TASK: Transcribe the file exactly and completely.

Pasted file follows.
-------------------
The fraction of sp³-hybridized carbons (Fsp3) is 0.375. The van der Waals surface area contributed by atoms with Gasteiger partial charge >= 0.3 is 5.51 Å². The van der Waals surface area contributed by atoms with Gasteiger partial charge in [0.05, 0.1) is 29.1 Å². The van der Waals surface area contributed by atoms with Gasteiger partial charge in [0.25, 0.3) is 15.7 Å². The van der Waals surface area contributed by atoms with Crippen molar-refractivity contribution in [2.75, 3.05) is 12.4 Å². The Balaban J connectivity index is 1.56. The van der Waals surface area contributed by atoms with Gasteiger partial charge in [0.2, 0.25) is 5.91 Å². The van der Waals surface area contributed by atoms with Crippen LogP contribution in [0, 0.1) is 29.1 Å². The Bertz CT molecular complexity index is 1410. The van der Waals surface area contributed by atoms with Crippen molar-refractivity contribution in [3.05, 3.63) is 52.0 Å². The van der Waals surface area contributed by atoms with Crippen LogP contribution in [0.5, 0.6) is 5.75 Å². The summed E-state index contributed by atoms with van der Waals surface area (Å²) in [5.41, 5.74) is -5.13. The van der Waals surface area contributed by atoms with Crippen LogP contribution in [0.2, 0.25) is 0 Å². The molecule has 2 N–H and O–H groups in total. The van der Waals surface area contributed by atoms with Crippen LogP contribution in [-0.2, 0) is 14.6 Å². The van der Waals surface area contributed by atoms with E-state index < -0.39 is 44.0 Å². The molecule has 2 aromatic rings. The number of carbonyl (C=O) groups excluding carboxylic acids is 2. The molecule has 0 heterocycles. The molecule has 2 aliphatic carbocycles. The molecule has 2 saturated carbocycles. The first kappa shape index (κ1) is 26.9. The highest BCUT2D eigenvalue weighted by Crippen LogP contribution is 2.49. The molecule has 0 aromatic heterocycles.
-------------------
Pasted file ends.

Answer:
The fraction of sp³-hybridized carbons (Fsp3) is 0.375. The van der Waals surface area contributed by atoms with Gasteiger partial charge >= 0.3 is 5.51 Å². The van der Waals surface area contributed by atoms with Gasteiger partial charge in [0.05, 0.1) is 29.1 Å². The van der Waals surface area contributed by atoms with Gasteiger partial charge in [0.25, 0.3) is 15.7 Å². The van der Waals surface area contributed by atoms with Crippen molar-refractivity contribution in [2.75, 3.05) is 12.4 Å². The Balaban J connectivity index is 1.56. The van der Waals surface area contributed by atoms with Gasteiger partial charge in [0.2, 0.25) is 5.91 Å². The van der Waals surface area contributed by atoms with Crippen LogP contribution in [0, 0.1) is 29.1 Å². The Bertz CT molecular complexity index is 1410. The van der Waals surface area contributed by atoms with Crippen molar-refractivity contribution in [3.05, 3.63) is 52.0 Å². The van der Waals surface area contributed by atoms with Crippen LogP contribution in [0.5, 0.6) is 5.75 Å². The summed E-state index contributed by atoms with van der Waals surface area (Å²) in [5.41, 5.74) is -5.13. The van der Waals surface area contributed by atoms with Crippen LogP contribution in [0.2, 0.25) is 0 Å². The molecule has 2 N–H and O–H groups in total. The van der Waals surface area contributed by atoms with Crippen LogP contribution in [-0.2, 0) is 14.6 Å². The van der Waals surface area contributed by atoms with E-state index < -0.39 is 44.0 Å². The molecule has 2 aromatic rings. The number of carbonyl (C=O) groups excluding carboxylic acids is 2. The molecule has 0 heterocycles. The molecule has 2 aliphatic carbocycles. The molecule has 2 saturated carbocycles. The first kappa shape index (κ1) is 26.9. The highest BCUT2D eigenvalue weighted by Crippen LogP contribution is 2.49. The molecule has 0 aromatic heterocycles.